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Relics unravel Cham history
Publication Date : 13-12-2012
Many valuable artefacts from the Cham culture have been found in the southern central province of Binh Thuan. The new discoveries are important for ongoing research on the ancient culture, according to Nguyen Xuan Ly, director of the provincial museum.
The Champa Kingdom reigned over the central coast of modern-day Vietnam between the 4th and 13th centuries. Remnants of its culture include towers, folk songs and dances and traditional festivals.
Recently, two ancient walls were discovered by archaeologists working on the preservation of the Po Tam Tower area in Tuy Phong District, the earliest tower in the central region, ranked a national heritage in 1996.
Po Tam heritage site has six towers: two already collapsed and four have been seriously downgraded.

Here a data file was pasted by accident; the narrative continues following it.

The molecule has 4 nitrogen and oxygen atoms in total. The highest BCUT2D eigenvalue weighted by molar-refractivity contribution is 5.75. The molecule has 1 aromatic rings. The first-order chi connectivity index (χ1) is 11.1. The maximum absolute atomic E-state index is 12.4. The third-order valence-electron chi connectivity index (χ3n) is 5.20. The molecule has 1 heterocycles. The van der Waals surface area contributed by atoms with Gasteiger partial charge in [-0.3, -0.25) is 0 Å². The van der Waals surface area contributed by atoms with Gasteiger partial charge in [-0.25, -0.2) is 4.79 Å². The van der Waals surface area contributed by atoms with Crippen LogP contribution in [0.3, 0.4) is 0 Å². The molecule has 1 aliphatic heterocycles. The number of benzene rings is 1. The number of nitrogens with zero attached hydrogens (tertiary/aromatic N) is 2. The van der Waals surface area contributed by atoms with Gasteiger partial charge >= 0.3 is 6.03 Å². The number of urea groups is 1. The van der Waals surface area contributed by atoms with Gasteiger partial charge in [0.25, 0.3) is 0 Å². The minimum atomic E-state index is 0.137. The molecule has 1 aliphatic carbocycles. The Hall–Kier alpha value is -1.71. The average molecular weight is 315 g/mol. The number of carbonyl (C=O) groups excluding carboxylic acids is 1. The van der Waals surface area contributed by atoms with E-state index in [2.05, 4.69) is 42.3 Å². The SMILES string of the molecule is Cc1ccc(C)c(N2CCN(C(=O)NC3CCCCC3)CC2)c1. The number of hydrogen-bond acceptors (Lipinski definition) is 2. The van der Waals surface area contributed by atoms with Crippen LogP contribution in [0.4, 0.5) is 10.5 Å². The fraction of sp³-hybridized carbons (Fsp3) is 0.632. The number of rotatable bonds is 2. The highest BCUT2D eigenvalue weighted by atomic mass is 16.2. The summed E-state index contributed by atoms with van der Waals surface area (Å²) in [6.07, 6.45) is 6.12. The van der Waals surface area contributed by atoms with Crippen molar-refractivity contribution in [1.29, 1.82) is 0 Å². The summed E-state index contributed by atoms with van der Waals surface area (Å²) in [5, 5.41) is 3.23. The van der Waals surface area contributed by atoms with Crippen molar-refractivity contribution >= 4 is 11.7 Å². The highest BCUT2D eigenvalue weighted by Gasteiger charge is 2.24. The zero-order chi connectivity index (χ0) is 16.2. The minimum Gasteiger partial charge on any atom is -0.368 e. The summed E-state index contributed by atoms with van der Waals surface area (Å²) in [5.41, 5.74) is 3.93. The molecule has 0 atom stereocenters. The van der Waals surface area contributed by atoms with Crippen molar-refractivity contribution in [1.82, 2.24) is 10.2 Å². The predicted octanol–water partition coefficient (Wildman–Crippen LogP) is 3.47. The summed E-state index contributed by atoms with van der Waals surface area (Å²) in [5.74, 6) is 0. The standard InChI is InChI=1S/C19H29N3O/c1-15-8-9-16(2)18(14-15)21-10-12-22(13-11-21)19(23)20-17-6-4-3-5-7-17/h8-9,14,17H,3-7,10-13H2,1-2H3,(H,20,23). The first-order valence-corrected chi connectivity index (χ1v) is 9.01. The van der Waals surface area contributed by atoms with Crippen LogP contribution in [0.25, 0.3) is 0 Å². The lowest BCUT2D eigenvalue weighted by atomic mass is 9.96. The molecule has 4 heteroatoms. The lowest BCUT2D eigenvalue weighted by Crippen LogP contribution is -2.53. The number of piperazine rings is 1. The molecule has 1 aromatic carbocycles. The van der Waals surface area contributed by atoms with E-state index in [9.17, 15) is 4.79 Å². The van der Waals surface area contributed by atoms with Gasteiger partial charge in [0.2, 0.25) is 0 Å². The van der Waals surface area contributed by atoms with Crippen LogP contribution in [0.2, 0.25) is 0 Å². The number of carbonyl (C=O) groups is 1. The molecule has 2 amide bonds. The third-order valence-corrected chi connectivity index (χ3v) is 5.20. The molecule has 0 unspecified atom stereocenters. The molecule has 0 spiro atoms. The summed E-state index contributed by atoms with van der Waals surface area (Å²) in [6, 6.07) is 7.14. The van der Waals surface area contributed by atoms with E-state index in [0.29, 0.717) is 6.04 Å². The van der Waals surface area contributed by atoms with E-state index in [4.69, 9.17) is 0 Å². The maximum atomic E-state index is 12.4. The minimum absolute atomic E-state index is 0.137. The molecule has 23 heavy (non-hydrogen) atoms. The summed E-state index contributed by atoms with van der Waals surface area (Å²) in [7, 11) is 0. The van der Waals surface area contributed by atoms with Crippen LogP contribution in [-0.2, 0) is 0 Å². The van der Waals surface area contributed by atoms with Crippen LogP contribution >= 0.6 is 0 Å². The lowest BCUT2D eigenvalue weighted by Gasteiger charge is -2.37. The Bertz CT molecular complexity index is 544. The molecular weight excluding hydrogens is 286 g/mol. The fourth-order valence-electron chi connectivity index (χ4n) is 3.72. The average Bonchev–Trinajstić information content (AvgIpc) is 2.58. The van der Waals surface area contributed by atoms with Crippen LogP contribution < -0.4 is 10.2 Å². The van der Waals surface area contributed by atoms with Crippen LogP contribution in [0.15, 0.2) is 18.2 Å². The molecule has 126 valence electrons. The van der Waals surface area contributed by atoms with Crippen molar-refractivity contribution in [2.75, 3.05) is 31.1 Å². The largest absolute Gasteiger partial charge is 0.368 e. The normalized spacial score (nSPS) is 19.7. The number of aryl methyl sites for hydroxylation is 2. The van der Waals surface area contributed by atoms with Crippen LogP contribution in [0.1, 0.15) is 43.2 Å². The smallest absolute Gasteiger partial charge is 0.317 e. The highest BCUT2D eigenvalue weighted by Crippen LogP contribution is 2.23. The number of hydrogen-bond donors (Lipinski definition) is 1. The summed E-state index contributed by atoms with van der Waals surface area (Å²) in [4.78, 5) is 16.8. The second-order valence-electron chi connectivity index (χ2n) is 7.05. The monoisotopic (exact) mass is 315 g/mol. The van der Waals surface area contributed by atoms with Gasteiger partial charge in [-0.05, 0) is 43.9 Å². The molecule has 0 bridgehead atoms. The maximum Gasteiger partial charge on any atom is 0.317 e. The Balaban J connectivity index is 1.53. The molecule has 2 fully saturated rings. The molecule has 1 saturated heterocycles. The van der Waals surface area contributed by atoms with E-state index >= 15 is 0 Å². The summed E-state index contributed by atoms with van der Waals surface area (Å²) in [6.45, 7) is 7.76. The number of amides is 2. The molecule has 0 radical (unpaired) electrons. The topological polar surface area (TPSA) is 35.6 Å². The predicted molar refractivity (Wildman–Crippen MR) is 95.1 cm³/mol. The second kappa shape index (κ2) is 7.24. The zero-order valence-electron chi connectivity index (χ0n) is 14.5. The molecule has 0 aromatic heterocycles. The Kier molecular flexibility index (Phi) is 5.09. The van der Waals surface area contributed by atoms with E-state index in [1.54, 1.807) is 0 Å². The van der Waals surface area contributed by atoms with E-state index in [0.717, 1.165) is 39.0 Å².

Researchers believe that the two 1.9m-high walls were built in the 8th century, at the same time as towers found in the rest of the area. Built out of brick, with a stone foundation, they surround a path to one of the two collapsed towers.
The discovery provided researchers with new insights into the ancient civilisation, said archaeologist Le Dinh Phung from the Vietnam Archaeology Association.
"Before, we thought the six towers in this area were different from others because their main gates face south instead of east like all the other Cham towers we've found in Vietnam," Phung said. "This discovery led us to conclude that this is the main tower in the site, and the constructions still conform to the Cham culture's religion and tradition, which was adapted from the Champa Kingdom," he said.
The archaeologist hypothesised that the collapsed tower could be the main building in the area, while the parts previously discovered were surrounding buildings. An upcoming excavation by researchers from the Binh Thuan provincial Museum and the Archaeology Association will shed more light on this question, he said.
Ly, the provincial museum director, said fishermen had donated nearly 300 artefacts dating from the 15th century to the museum.
Many vestiges of the Sa Huynh Culture (1000 BC and AD 200) found in the coastal districts of Ham Thuan Bac and Ham Thuan Nam proved that many different cultures existed in the province, said Nguyen Van Cuong, director of the National Museum of Vietnamese History.
However, he expressed concern that illegal mining may destroy these precious artefacts.